ravis Erickson (right) values his employees by implementing flexible schedules and split shifts. Ryan Shaw (left) is one of Erickson’s long-term employees.

Finding and retaining employees is one of the many challenges agricultural employers face. In some cases, this means a lack of people in general, and in others, it’s a lack of young people who have interest in available jobs.

Millennials — or people born between 1982 and 2004 — have much different expectations when it comes to their ideal job. To attract young, educated people, employers must step up their game and offer better pay, benefits, training, and quality of life.

One such employer is Meyer Manufacturing in Dorchester, Wis. The company manufactures an extensive line of forage and manure handling equipment. It also has taken proactive measures to recruit employees by boosting entry-level wages along with offering more vacation days, while also allowing employees to accumulate vacation days from year to year.

However, even with the revamped benefits, Meyer Manufacturing still struggles to recruit new employees. So, the critical question is: What can agricultural employers do to make their job opportunities more attractive, especially to the younger generation?

Nontraditional backgrounds

Even in rural areas, many millennials do not come from a farm or have traditional agriculture experiences.

“Having limited or no farm experience, young people are not accustomed to the prospect of potentially working 12- to 16-hour days, seven days a week, and working until the job gets done,” said Randy Tenpas, agriculture department chair for Fox Valley Technical College in Appleton, Wis.

When employees are hired to work for custom operators and other agricultural employers, they are often surprised by the long hours and demanding schedule. Larry Meyer, vice president of Meyer Manufacturing, commented that they have had several employees resign after working just a few weeks on the job.

To reduce miscommunication, employers need to help potential employees understand what is expected. This can be accomplished by creating detailed job descriptions that fully explain and document the job requirements and expectations. Young people coming out of school are very focused on “job fit,” and by listing the expectations, potential employees can better understand the job and what would be required of them.

New employees also need to be trained to achieve success in their job. If they aren’t fully trained, there is a higher chance that they will become discouraged and ultimately leave the job.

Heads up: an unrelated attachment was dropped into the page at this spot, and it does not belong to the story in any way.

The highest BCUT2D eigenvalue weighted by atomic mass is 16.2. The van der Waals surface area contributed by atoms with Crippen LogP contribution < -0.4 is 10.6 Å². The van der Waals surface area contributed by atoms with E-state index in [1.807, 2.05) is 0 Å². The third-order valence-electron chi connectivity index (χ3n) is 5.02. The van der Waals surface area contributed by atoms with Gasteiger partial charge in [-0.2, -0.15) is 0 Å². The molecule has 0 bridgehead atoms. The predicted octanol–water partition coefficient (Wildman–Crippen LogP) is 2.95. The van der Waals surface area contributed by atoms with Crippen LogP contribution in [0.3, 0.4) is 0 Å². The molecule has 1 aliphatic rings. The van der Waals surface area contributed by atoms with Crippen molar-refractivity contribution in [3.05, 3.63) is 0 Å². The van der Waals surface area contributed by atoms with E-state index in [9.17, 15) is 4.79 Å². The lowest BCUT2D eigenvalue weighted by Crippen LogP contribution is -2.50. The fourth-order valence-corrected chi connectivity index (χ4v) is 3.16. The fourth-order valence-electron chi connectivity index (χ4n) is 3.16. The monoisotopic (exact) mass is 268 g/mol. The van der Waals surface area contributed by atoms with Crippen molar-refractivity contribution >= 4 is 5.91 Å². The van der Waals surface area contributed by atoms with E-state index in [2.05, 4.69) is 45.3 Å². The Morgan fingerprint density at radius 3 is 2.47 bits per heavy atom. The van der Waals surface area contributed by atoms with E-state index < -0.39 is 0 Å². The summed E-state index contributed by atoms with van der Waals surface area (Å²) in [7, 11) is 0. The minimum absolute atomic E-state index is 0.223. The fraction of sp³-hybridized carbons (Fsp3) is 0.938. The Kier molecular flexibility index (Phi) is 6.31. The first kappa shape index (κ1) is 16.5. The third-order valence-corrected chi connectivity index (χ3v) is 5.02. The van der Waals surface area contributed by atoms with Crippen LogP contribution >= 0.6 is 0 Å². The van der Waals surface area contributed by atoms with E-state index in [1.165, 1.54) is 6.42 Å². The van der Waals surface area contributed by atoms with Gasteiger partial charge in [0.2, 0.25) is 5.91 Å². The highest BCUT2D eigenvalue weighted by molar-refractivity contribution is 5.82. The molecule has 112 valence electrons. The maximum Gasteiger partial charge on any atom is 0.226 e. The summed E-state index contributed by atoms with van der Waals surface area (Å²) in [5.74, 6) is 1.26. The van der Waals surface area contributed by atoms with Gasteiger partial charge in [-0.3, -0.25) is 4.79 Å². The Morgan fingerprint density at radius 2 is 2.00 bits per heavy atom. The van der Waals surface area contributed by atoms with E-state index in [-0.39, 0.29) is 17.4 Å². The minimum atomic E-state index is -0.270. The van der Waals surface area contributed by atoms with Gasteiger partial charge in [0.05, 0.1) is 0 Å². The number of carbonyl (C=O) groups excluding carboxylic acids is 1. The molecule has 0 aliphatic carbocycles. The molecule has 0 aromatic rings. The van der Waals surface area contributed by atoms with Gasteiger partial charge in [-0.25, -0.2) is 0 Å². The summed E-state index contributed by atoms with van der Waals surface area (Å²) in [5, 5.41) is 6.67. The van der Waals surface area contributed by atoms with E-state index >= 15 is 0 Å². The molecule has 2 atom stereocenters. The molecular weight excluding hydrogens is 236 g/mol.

“We can’t put new employees into the workplace without proper training,” Tenpas said. “Agricultural employers need to help employees understand what needs to be accomplished.”

Different expectations

In addition to the changed demographics of the young employee pool, there have also been major changes in the types of jobs they find attractive. Millennials value quality of life more than any other generation. This concept can be hard for the agriculture community to grasp because the agriculture mindset is often to work until the job gets done.

Recent college graduates are looking for employment opportunities that provide a good salary with benefits and an opportunity for career growth. Tenpas added that the median annual salary for Wisconsin Technical College System graduates with an associate degree is $37,440. Many graduates are also looking for benefits that include health insurance, 401(k) plans, and paid time off.

Some custom forage operators have found their own approaches to keeping reliable employees.

“We have an exceptional group of employees working for us right now,” said Travis Erickson, an owner of Four Star Ag LLC, which is a custom harvest business located in Neillsville, Wis. “We’ve had many of the same employees for several years now, and I couldn’t be more pleased with them. It takes a lot of good help to keep ahead of the game in farming. I can’t thank my employees enough because without them this operation wouldn’t be possible.”

So what’s the secret to keeping an exceptional group of employees?

Erickson mentions that he allows his employees to keep a flexible schedule. “Many of our employees have young families, and if they want to leave early to go to their children’s event, I’m okay with that. Kids only grow up once, and I want my employees to enjoy family time,” he said.

“We are also trying to improve the quality of life on our operation,” Erickson said. “We do a lot more split shifts during our busy seasons. I’m also a big believer that if we can get enough work done during the week, we don’t need to work on the weekends.”

During their busiest times, Erickson noted that they may have to work weekends to get the crops harvested, but that might only entail working six or seven weekends throughout the year.

Tenpas suggested that employers work with high school counselors and staff. For example, Meyer Manufacturing visits local high schools to help promote careers in welding. Employers should also continue to work with technical colleges and university agriculture programs to sponsor and/or provide education scholarships for students.

“There are good paying jobs in our small town of Dorchester,” Meyer said. “We encourage students who are interested in welding and technical programs to attend a technical college and work locally. We let students know that there are many jobs available in rural communities and they don’t need to move to bigger cities to find work.”

This article appeared in the November 2017 issue of Hay & Forage Grower on page 12.

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